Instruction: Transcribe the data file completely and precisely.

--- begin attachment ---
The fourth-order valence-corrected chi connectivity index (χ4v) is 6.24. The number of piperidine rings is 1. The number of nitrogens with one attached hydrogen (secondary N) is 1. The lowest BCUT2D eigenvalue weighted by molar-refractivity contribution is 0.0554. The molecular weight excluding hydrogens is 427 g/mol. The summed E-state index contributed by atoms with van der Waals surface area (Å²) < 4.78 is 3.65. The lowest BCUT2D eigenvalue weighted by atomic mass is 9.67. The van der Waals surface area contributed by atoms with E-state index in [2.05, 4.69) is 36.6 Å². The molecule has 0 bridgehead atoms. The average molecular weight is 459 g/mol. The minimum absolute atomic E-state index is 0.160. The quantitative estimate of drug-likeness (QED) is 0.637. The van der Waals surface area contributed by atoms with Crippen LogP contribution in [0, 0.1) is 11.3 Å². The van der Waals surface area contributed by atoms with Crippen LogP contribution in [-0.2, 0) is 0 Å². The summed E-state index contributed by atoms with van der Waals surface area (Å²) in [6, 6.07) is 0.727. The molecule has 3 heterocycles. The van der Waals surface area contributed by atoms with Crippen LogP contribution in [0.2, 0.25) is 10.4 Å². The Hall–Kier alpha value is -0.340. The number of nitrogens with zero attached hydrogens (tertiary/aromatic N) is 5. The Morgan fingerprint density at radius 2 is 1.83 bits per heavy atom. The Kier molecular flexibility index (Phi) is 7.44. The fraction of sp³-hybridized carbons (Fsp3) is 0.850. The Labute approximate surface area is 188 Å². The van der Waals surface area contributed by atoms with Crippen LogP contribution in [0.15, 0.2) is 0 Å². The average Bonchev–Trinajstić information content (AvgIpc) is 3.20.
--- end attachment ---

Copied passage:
The fourth-order valence-corrected chi connectivity index (χ4v) is 6.24. The number of piperidine rings is 1. The number of nitrogens with one attached hydrogen (secondary N) is 1. The lowest BCUT2D eigenvalue weighted by molar-refractivity contribution is 0.0554. The molecular weight excluding hydrogens is 427 g/mol. The summed E-state index contributed by atoms with van der Waals surface area (Å²) < 4.78 is 3.65. The lowest BCUT2D eigenvalue weighted by atomic mass is 9.67. The van der Waals surface area contributed by atoms with E-state index in [2.05, 4.69) is 36.6 Å². The molecule has 0 bridgehead atoms. The average molecular weight is 459 g/mol. The minimum absolute atomic E-state index is 0.160. The quantitative estimate of drug-likeness (QED) is 0.637. The van der Waals surface area contributed by atoms with Crippen LogP contribution in [0, 0.1) is 11.3 Å². The van der Waals surface area contributed by atoms with Crippen LogP contribution in [-0.2, 0) is 0 Å². The summed E-state index contributed by atoms with van der Waals surface area (Å²) in [6, 6.07) is 0.727. The molecule has 3 heterocycles. The van der Waals surface area contributed by atoms with Crippen LogP contribution in [0.2, 0.25) is 10.4 Å². The Hall–Kier alpha value is -0.340. The number of nitrogens with zero attached hydrogens (tertiary/aromatic N) is 5. The Morgan fingerprint density at radius 2 is 1.83 bits per heavy atom. The Kier molecular flexibility index (Phi) is 7.44. The fraction of sp³-hybridized carbons (Fsp3) is 0.850. The Labute approximate surface area is 188 Å². The van der Waals surface area contributed by atoms with Crippen LogP contribution in [0.15, 0.2) is 0 Å². The average Bonchev–Trinajstić information content (AvgIpc) is 3.20.